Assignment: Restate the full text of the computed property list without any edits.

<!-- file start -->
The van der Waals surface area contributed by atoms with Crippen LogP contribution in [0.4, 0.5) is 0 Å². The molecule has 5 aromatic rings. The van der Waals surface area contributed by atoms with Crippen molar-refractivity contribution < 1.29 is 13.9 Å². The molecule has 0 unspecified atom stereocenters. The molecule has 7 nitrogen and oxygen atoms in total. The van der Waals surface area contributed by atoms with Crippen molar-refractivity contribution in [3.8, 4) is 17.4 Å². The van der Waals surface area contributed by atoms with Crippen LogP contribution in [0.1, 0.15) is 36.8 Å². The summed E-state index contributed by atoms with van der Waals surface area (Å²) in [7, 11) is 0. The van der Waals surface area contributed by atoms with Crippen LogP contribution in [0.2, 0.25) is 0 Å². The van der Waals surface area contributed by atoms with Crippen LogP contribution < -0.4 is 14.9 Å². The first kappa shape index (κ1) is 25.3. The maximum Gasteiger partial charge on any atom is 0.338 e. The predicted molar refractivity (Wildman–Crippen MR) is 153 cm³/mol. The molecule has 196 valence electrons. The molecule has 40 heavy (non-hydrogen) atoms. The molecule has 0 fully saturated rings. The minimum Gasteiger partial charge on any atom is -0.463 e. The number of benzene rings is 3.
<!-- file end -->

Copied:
The van der Waals surface area contributed by atoms with Crippen LogP contribution in [0.4, 0.5) is 0 Å². The molecule has 5 aromatic rings. The van der Waals surface area contributed by atoms with Crippen molar-refractivity contribution < 1.29 is 13.9 Å². The molecule has 0 unspecified atom stereocenters. The molecule has 7 nitrogen and oxygen atoms in total. The van der Waals surface area contributed by atoms with Crippen molar-refractivity contribution in [3.8, 4) is 17.4 Å². The van der Waals surface area contributed by atoms with Crippen LogP contribution in [0.1, 0.15) is 36.8 Å². The summed E-state index contributed by atoms with van der Waals surface area (Å²) in [7, 11) is 0. The van der Waals surface area contributed by atoms with Crippen LogP contribution in [0.2, 0.25) is 0 Å². The van der Waals surface area contributed by atoms with Crippen LogP contribution < -0.4 is 14.9 Å². The first kappa shape index (κ1) is 25.3. The maximum Gasteiger partial charge on any atom is 0.338 e. The predicted molar refractivity (Wildman–Crippen MR) is 153 cm³/mol. The molecule has 196 valence electrons. The molecule has 40 heavy (non-hydrogen) atoms. The molecule has 0 fully saturated rings. The minimum Gasteiger partial charge on any atom is -0.463 e. The number of benzene rings is 3.